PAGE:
Non-profit organization hosts “Farm to Table” event at Delvickio’s in Broomfield in support of the growing hemp supply in the U.S. 

This “seed to shelf” initiative by National Hemp Association brought together over 80 people in an attempt to connect the needs of entrepreneurs and farmers in Colorado and acknowledge each unique roles in bringing to life the hemp market nationwide.

“We have important work to do. We are the state that is making hemp appear,” says Neshama Abraham, Communications Director at NHA, and she is sure that this is the year it will be brought back to American shores.

Crowd gathering at Delvickio’s in Broomfield, CO on April 29th

NHA has announced two bills into congress as of January 2015, the Industrial Hemp Farming Act H.R.525 and S.134.

Given the recent overturn of hemp legislation in over 28 states nationwide, federal de-scheduling of the long-verboten crop is what’s on the agenda for these hemp activists and organizations in 2016.

The amendments would remove the crop from its current position as a schedule 1 drug, allowing farmers nationwide the opportunity to grow hemp once again.

Over 69 House members and 14 Senate have sponsored the bills including Rep. Thomas Massey (R-KY), Rep. Jared Polis (D- CO), and Sen Cory Gardner (R- CO).

Farm to Table
Attendees introduced themselves one by one, identifying their needs and offerings as we passed the mic around the fully-packed space.

Organizations like FOCUS (Foundation on Cannabis Unified Standards) were represented at the event along with up and coming natural food brands, product developers, farmers, processors, end users, and entrepreneurs.

Several speakers participated in the event including Matt Birkholz, Founder of Colorado Hemp Works, a dry processing and seed oil pressing facility located in Longmont, CO.

(L-R: Aqua Das, Hemp i Scream; Matt Birkholz, Founder of Colorado Hemp Works)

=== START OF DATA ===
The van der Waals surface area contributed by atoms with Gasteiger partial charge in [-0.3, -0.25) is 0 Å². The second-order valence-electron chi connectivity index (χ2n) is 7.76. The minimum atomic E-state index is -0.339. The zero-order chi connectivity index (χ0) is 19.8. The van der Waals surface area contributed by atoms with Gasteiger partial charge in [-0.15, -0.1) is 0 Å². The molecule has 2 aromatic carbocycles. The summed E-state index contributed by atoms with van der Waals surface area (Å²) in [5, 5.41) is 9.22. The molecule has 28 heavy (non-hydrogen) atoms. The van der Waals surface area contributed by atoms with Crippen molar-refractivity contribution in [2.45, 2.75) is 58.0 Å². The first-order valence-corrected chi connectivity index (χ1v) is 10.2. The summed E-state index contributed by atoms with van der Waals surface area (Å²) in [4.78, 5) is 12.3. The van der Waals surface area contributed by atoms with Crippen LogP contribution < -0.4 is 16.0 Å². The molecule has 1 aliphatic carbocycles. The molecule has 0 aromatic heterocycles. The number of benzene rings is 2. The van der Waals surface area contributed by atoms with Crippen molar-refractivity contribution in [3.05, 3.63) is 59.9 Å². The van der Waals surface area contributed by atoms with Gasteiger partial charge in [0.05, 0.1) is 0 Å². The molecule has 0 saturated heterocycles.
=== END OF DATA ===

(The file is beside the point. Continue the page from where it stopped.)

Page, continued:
Colorado Hemp Works offers whole seed pressing, crushing the oil out where all that remains is seed cake, a hard pellet of flower protein and fiber isolate.

“Deshelling the seed consists of breaking it open, where various parts are separate into casing and fines/dust,” says Birkholz.

“Hemp seeds have a high nutritional value and market value.”

Colorado Hemp Works processes 500 lb. of seed/hour and oil press up to 20,000 lb. of seed/day.

Processors in Colorado like Aqua Das cater to a variety of farmers from large scale to small, providing high-germination with strong economic potential for genetics.

He describes decortication as “the process of separating fiber from the hurd,” and offers multiple decoridicators as well as a mobile equipment trailer which includes oil press, seed cleaner, combine, and other necessary machinery for properly harvesting your crop.

“We can make house calls to any scale of farmer.”

At Chimney Rock Farms, Rich Becks offers a similar deal for farmers working with CBD isolates via a mobile extractor machine using organic alcohol methods. The Colorado based CBD farm goes “beyond organic” which applies to organic matter and fertilizers, homemade compost tea, and no to minimum till among other measures to ensuring the highest quality product.

Chimney Rock is currently looking for farmers across the nation to join in and offer consultation, extraction, as well as channels for product once harvested.

“We see this as a craft industry forming around botanical oils, and there is full potential for it,” says Becks. Farms can run from 5-20 acres which leaves “plenty of room for small players who care about their products, and we believe there’s an industry waiting to happen.”